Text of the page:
What to look for when Buying Rotisserie Chicken at the Store
Rotisserie chicken is chicken that roasts while rotating in an oven or over an open flame. Cooking chicken on a spit and rotating it in this way is a bit of a slow process, but it keeps the chicken juicy, allows for optimum flavor, makes it easy to baste the chicken as it revolves, and reduces the chicken’s fat content as fat drips from the meat.
When buying rotisserie chicken from a store, let your eyes serve as the initial judge as to whether the chicken you are considering will be a good choice. Examine the appearance of the chicken for signs it has been cooking for a sufficient amount of time. The chicken skin should be golden brown as opposed to slightly brown or pinked. The oven as well as the packaging should be free of excess grease and leftover chicken parts or seasonings. Most of all, store-bought rotisserie chicken should be hot. You should be able to tell it’s hot when you pick it up; and you should be able to feel heat from the heating lamps when you remove the chicken from the rotisserie oven.
Some stores replace their rotisserie chickens every two hours; and some replace them every four hours. Other stores may have different replacement time frames. Consumers should know an establishment’s chicken replacement practices in order to make a reasonable determination as to whether or not a store rotisserie chicken will be safe for consumption. Chicken that has sat for too long, or that hasn’t been heated properly may contain harmful bacteria.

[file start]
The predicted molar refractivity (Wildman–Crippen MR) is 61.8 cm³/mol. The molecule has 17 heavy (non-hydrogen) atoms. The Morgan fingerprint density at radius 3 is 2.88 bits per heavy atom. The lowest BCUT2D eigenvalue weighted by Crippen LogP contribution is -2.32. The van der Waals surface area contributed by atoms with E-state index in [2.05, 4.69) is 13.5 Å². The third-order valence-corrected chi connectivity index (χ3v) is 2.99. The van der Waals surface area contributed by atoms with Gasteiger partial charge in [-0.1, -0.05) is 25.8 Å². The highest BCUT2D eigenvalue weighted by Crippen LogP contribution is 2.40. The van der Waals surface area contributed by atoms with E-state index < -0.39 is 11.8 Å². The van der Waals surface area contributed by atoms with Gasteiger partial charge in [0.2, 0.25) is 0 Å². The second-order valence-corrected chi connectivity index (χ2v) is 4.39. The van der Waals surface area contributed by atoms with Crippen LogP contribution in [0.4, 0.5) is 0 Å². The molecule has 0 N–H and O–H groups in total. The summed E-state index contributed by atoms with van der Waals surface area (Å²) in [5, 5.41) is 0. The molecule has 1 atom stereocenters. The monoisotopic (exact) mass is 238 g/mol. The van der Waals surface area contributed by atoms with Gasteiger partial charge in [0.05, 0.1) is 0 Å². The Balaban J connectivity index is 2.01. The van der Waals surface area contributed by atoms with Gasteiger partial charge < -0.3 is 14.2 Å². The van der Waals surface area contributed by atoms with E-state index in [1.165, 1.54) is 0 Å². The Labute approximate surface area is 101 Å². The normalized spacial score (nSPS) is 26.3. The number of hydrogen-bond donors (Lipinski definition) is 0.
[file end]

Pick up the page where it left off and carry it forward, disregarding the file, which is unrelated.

Look for a time-stamp on the chicken packaging to see how long the chicken has been in the oven. If there are no stamps ask a store associate, with knowledge about rotisserie chicken policies, what the store’s practices are in regard to stocking the chickens.
Another import fact to consider when buying rotisserie chicken from a store is that all stores do not prepare, that is marinade, their chickens the same way. They don’t all use the same seasonings for the chickens before cooking them. Anyone intending to prepare a store-bought rotisserie chicken for use in a soup stock, or salad, et cetera, may want to be sure seasonings used to marinade the store-bought chicken won’t clash with ingredients to which the chicken will be added. Additionally, some establishments use ingredients like soy, (which causes allergic reactions in some people) when prepping chickens for the rotisserie oven. Although some stores offer basic chickens which contain little to no seasoning, and skins which contain the bulk of the seasoning can be removed, it’s still good practice to know what you’re getting when buying a store prepared rotisserie chicken.
If in the market for a rotisserie chicken on the larger side, get one at a warehouse if possible because their chickens tend to be in the neighborhood of about a pound heavier than supermarket chickens.